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Ex-Shadow Mountain girls hoops standout Heavenly Greer adapts to college, COVID-19 at Oklahoma

Arizona Republic logo Arizona Republic 7/23/2020 Dana Scott, Arizona Republic
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Moving into a college dormitory can be exciting and nerve-racking for a freshman student living away from their family for the first time. 

The latter feeling could be heightened, especially for student-athletes entering desolate campuses this summer as COVID-19 continues its harrowing grip at every turn in life.

Oklahoma women's basketball freshman Heavenly Greer moved into the school's Headington Hall on July 18. Greer was one of the Valley's top forwards along with The Republic's 2019-20 All-Arizona selections Alexandra Zelaya, Alyssa Brown and Kennedy Basham before Greer transferred to Ganesha High School (Pomona, California) in 2019.

Shadow Mountain's Heavenly Greer drives downcourt against Seton Catholic during the 4A girls basketball championship on Saturday, Feb. 23, 2019, at Gila River Arena in Glendale, Ariz. © Sean Logan/The Republic Shadow Mountain's Heavenly Greer drives downcourt against Seton Catholic during the 4A girls basketball championship on Saturday, Feb. 23, 2019, at Gila River Arena in Glendale, Ariz.

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The former Phoenix Shadow Mountain 6-foot-3 standout, Greer is focused on earning a psychology degree and playing in the WNBA after graduation.

"I chose OU because I feel like I will make a great impact on the program and being here will help me achieve not only my athletic goals but my academic goals, too," Greer said. "They have a great psychology program and that’s what I'm majoring in. As for basketball, I talked to our coach and told her my goal is to go to the WNBA and I feel like I will get the training here that I need to pursue that goal."

a couple of people that are standing in front of a building: Jul. 18, 2020; Oklahoma women's basketball forward Heavenly Greer (left) holds up a "welcome home" sign standing beside her mother, Vanessa Greer, as she moves into Headington Hall on the university campus. © Vanessa Greer Jul. 18, 2020; Oklahoma women's basketball forward Heavenly Greer (left) holds up a "welcome home" sign standing beside her mother, Vanessa Greer, as she moves into Headington Hall on the university campus.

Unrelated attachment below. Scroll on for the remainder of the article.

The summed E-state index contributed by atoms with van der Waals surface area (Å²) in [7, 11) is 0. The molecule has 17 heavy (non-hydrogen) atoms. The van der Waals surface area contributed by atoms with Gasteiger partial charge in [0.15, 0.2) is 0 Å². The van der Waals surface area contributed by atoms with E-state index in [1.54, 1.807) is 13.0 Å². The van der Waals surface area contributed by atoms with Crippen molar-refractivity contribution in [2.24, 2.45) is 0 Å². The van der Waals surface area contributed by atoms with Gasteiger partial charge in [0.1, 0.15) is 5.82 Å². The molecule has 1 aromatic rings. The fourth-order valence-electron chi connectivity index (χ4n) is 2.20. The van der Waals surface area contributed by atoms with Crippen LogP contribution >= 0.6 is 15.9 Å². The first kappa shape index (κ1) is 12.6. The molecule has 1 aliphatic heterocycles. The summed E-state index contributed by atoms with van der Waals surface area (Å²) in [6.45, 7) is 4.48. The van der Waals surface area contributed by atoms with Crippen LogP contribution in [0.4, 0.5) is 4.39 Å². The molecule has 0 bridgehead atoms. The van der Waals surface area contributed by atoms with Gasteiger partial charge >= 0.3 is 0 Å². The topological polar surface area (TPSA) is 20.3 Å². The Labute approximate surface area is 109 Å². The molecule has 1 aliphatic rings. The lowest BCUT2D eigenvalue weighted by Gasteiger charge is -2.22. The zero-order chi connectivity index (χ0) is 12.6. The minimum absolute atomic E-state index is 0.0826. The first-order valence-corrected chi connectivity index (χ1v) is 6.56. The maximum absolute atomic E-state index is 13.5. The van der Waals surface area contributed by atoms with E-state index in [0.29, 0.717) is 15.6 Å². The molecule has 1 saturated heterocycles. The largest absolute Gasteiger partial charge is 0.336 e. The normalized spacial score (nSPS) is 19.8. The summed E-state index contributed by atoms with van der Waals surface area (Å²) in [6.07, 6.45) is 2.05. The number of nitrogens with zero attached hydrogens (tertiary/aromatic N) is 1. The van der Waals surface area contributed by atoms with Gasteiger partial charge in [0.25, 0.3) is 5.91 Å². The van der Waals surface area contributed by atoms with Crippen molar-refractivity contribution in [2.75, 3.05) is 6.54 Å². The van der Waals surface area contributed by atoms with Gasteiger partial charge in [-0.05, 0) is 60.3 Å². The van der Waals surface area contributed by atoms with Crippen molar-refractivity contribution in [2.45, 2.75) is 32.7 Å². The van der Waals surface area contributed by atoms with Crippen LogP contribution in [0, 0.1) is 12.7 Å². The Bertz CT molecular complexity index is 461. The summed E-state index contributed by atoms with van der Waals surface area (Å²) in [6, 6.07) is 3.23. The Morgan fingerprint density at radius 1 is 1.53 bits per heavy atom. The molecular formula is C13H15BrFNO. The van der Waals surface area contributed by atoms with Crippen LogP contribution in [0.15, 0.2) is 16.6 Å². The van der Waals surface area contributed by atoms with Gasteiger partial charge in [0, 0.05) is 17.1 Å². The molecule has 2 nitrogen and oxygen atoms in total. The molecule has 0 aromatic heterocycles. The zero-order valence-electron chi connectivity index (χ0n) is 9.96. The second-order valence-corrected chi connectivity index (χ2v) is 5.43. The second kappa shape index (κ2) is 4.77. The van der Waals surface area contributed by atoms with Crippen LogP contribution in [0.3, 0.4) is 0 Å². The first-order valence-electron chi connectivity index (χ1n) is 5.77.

Before her first day in the gym on campus Wednesday, Greer and the incoming Sooner freshmen underwent coronavirus tests in addition to the battery of physical exams for the protocol to stay healthy and safe. 

Greer and her teammates' training schedule is rigorous, with extra hurdles to clear as they attempt to build team chemistry to improve from their 12-18 record last season. 

“Right now, I have morning workouts for about an hour and then get like three-hour break and we’re going for lifting," Greer said. "That’s about the schedule we have now but the coronavirus has not really affected my workout schedule because I can go to the gym and pop shots. As long as I’m safe then that’s all that matters."

Still, Greer, her Oklahoma coaches and teammates are adapting to team training and college life in the COVID-19. 

One of Greer's teammates who recently tested positive for the coronavirus and another is quarantined for contact tracing, according to Oklahoma head coach Sherri Coale. 

The coaching staff has been conducting Zoom calls with the returning team members and incoming freshman — after they completed their high school courses — since the spring. The virtual team building will continue on campus to adhere to social distancing.

The team members and coaches have to wear masks during workouts, and standard policy includes disinfecting all the training equipment.

"Training is interesting, to say the least. Playing basketball in masks is challenging, especially after having not played basketball for four months," Coale said in an email. "Our players have been fantastic, though. I haven’t heard one complaint. They’re all so grateful to be back with one another and working. We have been going in small groups to minimize player interaction as these first two weeks are about safely returning to play — from a fitness standpoint as well as the COVID standpoint.